This was true when I spent 6 months there in 2005. And THAT was in the midst of the Bush years.
 
2012-07-20 10:09:28 AM  

MugzyBrown: So sensitive


...says the guy who brought up Obama in a sports thread.
 
2012-07-20 10:13:41 AM  
I will be traveling in Ireland and Spain later in the year. Being an America in Europe never crossed my mind but I am going over there not expecting any problems. I am confident I am not being naive.
 
2012-07-20 10:13:50 AM  

meanmutton: Although, my experience was that English girls find an American accent sexy and exotic. I'd been told by a few that I "sounded like a movie star".


This kind of thing is the usual extent of it.

"Oh, you're from the US? Neat."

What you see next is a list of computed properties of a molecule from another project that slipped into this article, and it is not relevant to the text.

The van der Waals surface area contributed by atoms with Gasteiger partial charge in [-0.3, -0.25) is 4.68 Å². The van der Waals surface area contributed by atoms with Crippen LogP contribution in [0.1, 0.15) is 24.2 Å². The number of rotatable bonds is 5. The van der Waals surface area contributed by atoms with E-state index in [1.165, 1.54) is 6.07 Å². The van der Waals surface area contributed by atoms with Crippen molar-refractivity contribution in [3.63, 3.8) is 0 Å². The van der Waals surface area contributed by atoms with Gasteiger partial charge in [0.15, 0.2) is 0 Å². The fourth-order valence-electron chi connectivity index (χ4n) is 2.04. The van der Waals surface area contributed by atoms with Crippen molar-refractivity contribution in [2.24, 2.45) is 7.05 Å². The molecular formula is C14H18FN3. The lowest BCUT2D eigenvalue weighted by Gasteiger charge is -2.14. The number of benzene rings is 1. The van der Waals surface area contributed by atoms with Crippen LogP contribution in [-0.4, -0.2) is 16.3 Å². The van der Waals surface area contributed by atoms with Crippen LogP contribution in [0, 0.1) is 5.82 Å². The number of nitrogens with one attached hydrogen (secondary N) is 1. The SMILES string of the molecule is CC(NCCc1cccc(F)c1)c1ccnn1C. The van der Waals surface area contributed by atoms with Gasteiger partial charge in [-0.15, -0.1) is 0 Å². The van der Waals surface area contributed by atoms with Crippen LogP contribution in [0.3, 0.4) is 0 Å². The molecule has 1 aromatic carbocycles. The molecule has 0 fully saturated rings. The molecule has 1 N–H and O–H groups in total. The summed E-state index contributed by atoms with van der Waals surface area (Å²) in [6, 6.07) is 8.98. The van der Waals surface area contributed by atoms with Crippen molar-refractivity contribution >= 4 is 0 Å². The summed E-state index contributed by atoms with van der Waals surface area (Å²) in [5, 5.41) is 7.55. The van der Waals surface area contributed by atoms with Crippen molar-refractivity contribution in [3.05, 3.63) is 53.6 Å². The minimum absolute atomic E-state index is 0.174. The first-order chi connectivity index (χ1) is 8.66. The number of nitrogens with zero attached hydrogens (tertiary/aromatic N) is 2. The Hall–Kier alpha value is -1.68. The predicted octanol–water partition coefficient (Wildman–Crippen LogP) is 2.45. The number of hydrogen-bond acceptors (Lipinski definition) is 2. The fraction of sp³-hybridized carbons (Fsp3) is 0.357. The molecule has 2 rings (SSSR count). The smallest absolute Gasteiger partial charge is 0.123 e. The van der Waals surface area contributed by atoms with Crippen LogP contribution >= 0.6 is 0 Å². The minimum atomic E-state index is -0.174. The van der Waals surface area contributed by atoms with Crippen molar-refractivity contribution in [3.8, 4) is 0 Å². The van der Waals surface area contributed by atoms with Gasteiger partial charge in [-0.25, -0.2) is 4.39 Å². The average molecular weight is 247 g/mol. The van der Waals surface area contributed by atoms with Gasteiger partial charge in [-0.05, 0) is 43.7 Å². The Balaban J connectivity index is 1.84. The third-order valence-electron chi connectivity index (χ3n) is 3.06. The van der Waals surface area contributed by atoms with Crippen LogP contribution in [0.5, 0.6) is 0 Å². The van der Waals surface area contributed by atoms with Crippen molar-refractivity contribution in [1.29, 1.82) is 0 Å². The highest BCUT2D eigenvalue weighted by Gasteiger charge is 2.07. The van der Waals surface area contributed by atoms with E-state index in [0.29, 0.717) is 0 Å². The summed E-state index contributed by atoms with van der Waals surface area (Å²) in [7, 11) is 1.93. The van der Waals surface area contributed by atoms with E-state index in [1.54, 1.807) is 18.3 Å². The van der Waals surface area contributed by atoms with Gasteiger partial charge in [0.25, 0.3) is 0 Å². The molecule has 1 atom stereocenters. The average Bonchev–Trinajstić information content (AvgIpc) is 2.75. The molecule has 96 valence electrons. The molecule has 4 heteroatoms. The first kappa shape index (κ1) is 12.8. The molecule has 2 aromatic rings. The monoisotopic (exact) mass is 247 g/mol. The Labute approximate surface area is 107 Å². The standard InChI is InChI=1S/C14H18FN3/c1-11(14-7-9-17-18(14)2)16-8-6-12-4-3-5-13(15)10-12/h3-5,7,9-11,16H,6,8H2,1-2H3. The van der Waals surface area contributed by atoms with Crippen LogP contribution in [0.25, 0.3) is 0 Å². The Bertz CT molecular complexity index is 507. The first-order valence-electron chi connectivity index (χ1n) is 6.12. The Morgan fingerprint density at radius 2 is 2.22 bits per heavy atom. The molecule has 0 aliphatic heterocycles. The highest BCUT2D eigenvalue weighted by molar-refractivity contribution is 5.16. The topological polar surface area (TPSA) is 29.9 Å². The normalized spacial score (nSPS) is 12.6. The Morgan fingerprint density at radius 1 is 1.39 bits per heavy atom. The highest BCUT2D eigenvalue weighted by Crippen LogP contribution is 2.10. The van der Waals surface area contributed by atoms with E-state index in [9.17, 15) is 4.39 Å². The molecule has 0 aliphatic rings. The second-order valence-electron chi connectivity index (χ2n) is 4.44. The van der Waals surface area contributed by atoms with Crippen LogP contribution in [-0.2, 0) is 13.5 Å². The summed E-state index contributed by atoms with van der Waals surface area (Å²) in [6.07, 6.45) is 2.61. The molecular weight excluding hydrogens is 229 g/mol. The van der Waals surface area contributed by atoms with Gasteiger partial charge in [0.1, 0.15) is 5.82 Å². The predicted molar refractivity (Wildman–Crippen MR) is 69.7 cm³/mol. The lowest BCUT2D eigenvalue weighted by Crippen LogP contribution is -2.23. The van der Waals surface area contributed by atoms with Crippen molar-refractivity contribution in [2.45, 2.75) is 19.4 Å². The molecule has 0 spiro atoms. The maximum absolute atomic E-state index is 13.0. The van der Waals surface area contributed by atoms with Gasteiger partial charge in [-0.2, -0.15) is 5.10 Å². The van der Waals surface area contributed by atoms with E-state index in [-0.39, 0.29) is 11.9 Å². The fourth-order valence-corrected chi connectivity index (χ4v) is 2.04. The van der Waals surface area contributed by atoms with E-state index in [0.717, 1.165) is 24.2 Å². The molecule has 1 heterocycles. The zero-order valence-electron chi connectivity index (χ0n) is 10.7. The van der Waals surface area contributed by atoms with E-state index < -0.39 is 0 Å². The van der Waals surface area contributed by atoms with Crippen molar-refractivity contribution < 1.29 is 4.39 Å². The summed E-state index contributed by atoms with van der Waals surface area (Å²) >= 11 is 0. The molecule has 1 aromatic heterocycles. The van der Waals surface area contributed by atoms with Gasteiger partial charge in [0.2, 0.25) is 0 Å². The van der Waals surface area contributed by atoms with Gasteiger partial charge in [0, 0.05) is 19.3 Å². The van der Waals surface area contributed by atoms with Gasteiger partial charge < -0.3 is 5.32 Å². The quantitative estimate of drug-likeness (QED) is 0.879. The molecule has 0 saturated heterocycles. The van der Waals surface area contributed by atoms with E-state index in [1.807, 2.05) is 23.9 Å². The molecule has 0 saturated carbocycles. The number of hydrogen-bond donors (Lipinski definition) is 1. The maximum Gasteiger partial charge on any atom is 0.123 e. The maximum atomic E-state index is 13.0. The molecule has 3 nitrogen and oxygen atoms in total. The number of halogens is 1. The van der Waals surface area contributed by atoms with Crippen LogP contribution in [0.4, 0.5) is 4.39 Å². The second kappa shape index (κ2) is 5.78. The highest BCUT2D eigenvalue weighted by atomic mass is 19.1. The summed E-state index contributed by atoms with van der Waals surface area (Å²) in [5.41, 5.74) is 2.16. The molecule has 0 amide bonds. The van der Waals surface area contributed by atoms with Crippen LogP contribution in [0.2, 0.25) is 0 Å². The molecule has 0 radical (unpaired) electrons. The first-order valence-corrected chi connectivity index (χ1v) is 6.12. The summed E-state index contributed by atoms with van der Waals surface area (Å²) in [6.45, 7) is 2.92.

2012-07-20 10:19:24 AM  

meanmutton: Aarontology: Ironically, Americans who do this are perfect examples of why they feel they need to do it.

They think that because they're Americans, they're so goddamned important and special that everyone else will feel the need to focus in on them and give them crap. It's the same attitude behind the morons who go around using the You'd still be speaking German nonsense.

Protip: Most people don't give a rat's ass where you're from. They're not going to waste their time and energy giving you shiat because you're an American. Don't act like a dick and you won't have any problems.

Although, my experience was that English girls find an American accent sexy and exotic. I'd been told by a few that I "sounded like a movie star".